Every calorie counts during pregnancy and it is important to choose the healthiest food and beverage options whenever possible. You can enjoy most foods in moderation. However, there are some foods and drinks that come with extra calories and little to no nutritional benefit to you or your baby that you should eat sparingly.
Simple sugars, also known as white, or refined sugar, are found in many different foods from salad dressings to cupcakes. A sweet treat is okay from time to time, but in general, try to choose foods that provide you with needed nutrients. Reading the label is the best way to know how much added sugars are in the foods you are eating. Try to limit your intake of added sugar to 25 grams (six teaspoons) or less a day. Some foods advertised as “healthy,” may actually be loaded with sugar. For instance, some yogurts with added fruits and sugar may contain 26 grams of sugar, so be sure to read the label.
Processed foods tend to be higher in salt and saturated fat than foods that are prepared at home. They can also be more expensive. Preparing foods in your own kitchen lets you control the ingredients in what you eat.
Here are some ways to reduce your intake of high-fat, salty or processed foods:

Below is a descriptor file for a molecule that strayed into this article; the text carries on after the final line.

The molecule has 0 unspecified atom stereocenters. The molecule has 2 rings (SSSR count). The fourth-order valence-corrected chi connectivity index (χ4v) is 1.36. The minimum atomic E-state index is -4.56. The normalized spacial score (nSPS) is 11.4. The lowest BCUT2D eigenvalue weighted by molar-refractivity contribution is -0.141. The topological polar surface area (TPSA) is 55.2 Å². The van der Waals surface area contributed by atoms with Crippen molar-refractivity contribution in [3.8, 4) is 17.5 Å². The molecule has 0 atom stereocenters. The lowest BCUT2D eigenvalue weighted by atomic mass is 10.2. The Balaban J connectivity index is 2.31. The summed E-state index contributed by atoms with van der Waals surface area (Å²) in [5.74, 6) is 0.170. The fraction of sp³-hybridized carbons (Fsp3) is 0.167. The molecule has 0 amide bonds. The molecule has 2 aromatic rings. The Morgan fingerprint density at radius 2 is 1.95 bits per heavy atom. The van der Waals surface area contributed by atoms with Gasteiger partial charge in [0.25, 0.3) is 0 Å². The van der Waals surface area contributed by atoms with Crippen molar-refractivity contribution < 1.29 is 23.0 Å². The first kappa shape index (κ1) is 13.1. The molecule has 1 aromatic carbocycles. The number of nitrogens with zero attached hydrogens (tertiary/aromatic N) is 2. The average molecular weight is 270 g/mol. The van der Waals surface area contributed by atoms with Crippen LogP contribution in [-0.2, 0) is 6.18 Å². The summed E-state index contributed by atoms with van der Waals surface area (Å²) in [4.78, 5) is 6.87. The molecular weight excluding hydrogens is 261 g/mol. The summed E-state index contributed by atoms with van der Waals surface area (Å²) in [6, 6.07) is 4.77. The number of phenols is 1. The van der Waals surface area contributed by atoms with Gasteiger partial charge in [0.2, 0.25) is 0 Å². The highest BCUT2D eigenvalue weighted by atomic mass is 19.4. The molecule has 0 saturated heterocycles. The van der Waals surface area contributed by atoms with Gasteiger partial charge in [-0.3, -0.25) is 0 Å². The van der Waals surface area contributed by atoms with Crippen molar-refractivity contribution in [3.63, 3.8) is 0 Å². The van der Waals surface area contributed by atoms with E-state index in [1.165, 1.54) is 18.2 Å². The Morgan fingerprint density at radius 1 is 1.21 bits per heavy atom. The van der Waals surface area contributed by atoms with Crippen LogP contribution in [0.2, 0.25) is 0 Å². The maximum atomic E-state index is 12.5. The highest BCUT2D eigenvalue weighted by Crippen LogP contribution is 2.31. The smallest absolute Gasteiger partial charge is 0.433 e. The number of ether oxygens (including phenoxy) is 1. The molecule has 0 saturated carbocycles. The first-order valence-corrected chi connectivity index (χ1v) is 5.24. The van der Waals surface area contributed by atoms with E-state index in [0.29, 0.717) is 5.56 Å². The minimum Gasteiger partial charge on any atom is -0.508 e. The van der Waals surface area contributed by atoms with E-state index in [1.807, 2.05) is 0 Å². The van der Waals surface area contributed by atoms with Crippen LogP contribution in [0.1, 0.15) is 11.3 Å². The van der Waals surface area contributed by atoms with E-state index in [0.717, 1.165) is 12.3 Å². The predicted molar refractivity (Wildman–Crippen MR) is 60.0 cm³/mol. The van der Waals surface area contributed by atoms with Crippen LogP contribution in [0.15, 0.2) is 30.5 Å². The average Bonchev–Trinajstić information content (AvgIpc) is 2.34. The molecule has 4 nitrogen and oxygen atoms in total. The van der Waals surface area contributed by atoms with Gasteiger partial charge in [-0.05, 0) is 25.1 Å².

- Use weekly menus and a shopping list so that you always have on hand what you need to prepare quick, easy snacks and meals to minimize the need to rush out for fast food.
- At home or when eating out, prepare or choose foods that are sautéed, steamed, stir-fried, braised, broiled, baked, roasted or steamed, instead of fried or deep-fried.
- Read labels. Aim for foods that have five or less ingredients.
- Make your own soups, sauces and salad dressings at home. Processed versions are often high in sugar and sodium.
- Add color and flavor (and lots of vitamins and minerals, too) to snacks and meals by keeping a variety of fresh, canned, and frozen fruits and vegetables on hand.
Some caffeine is okay during pregnancy, and there is no need to stop cold turkey if you already drink coffee. But try to stick to two cups or fewer per day. Switching to half-caffeinated/half-decaffeinated coffee is an easy way to reduce caffeine intake and still drink coffee. Also, avoid large sources of caffeine found in some energy drinks and supplements that are not recommended during pregnancy. Other healthy beverage ideas include:
- Herbal tea, hot or iced, with fresh lemon
- 100% fruit juices
- Low-fat milk
- Soda water with a splash of juice
- Water with fresh lemon, lime, cucumber, or mint
Reducing the amount of foods and drinks you consume that contain sugar, sodium, or caffeine can help you feel better throughout your pregnancy.
Different names for “sugar” listed on a label:
- Beet sugar
- Brown sugar
- Cane sugar
- Corn syrup
- High fructose corn syrup